your work will help the fog lift
Releasing the Sun to shine once more.
  Love and respect, Pablo

Letter from Karelia

Dear Stonehengers,
First came the festival with food and drink and fires and drums and pipes and singing and dancing, then came the idea to build Stonehenge.
  So when at the Torriano met I heard that English Heriticage were selling theatre tickets for Midsummer Night's Dream in Stonehenge I thought yeah, and Thursday found their base in Oxford Street but they said they'd sold out - there were only 200 tickets... hmmm, maybe it'll be on telly one day.
  And hitching past the Stones I noticed that the A344/A303 junction is still open... (dice) george.

dAli Glastafari die


Ali Glastafari died suddenly. We'll be remembering him at the Glastonbury Assembly Rooms on Sunday 22nd March. See his writings on page 26 of the Stonehenge VE Day book on the Web.

Natty Druids ina Stonehenge Stylee! Crucial Rainbow Vibration!

Totally magical!
  A beautiful sharing of voices in harmony, highly tuned exponents of the Muse, attuning with the harmony of the Spheres, sharing sacred bread, bananas, raisins, nuts, wine, benedictions, Holy Smoke!
  It was thoroughly the Stones loved it to pieces. By the end of the day they were glowing with joy and hugs.
  Yeah, man!
  I swear I saw the Stones HUGGING THEMSELVES!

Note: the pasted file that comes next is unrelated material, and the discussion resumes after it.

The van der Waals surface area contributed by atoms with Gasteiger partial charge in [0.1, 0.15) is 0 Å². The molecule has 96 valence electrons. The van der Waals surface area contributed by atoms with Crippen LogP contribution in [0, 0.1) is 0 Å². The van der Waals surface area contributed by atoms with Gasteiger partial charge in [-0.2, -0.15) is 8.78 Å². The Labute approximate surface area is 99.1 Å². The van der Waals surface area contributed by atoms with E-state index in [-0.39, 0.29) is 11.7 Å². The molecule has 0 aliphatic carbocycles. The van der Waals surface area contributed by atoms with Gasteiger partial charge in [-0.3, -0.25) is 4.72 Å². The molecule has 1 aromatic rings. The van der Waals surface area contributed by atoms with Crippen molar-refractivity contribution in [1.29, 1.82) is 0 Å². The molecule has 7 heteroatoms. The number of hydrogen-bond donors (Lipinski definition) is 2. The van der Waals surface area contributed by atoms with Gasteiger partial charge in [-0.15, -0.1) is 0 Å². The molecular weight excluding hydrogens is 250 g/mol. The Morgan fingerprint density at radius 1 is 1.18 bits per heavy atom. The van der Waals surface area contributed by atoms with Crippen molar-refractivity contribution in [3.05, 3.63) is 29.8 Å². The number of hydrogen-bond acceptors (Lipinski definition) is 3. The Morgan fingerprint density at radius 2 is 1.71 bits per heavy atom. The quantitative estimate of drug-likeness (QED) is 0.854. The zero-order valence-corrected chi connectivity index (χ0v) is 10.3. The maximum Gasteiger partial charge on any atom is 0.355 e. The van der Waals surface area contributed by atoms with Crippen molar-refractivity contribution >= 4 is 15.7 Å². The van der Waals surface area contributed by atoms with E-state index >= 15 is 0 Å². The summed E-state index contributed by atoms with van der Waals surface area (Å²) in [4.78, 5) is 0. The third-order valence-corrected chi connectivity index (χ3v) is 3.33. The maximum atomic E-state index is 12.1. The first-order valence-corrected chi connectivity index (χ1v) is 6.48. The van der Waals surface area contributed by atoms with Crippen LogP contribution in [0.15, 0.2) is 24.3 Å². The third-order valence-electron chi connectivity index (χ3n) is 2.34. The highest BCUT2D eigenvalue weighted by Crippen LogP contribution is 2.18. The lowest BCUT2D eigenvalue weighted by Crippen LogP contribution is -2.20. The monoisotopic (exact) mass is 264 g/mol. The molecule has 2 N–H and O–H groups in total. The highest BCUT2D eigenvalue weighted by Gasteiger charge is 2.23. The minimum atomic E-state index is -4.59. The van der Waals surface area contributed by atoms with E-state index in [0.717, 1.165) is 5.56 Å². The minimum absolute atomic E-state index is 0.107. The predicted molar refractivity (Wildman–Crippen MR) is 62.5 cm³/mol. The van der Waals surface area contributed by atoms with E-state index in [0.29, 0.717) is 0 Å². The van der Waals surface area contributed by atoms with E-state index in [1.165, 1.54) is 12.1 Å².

Or did someone spike the applejuice?
  It was a triumphant Rainbow One Love Vibration Across Creation!
  And had to be done!
  That on such a loaded day as VE Day that such a key power-centre as Stonehenge received such energy was indeed a great blessing. As much as all those folk out there who were similarly inspired, albeit by the War Machine, by all the activities happening globally that day, so we were linked up to that global heart-surge to celebrate such a day, and that's what we were all doing. The Rainbow Tribe can see that because they have the collective medicine of all the shamanic paths - it's the Rainbow Heritage that we talk in different tongues, live in unity within a diversity of paths. Love is the common ground.
  William Blake, who is said to have druidic connections, once wrote: "Where Mercy, Love and Pity dwell there God is dwelling too." The A ????? l of Love descended upon the Stones this day, and you can bet your boots Blake would have been there had he been in mortal form. He was for sure in spirit!
  From an hour before sunrise, until an hour after sunset it was a long long day, so sweet it have melted the heart of granite, seduced the very soul to sing. Yes thankyou Goddess, Jah, Radha-Krishna, sistren & brethren.

ALI GLASTAFARI    Peace, Shanti, Shalom!

Phil Harvey died

Phil Harvey white rabbit RIP-
Lord Crusty from Brixton Vicarage RIP
Phil woz long associated with the festival scene, having one of the first customised transit vans on the circuit, and involved with Hawkwind etc. And the last person to make a meal for Jimmy Hendrix (vegetarian rice and peas)
Well known among early Stonehenge travellers etc Bon Voyage.   WX

Doug Read died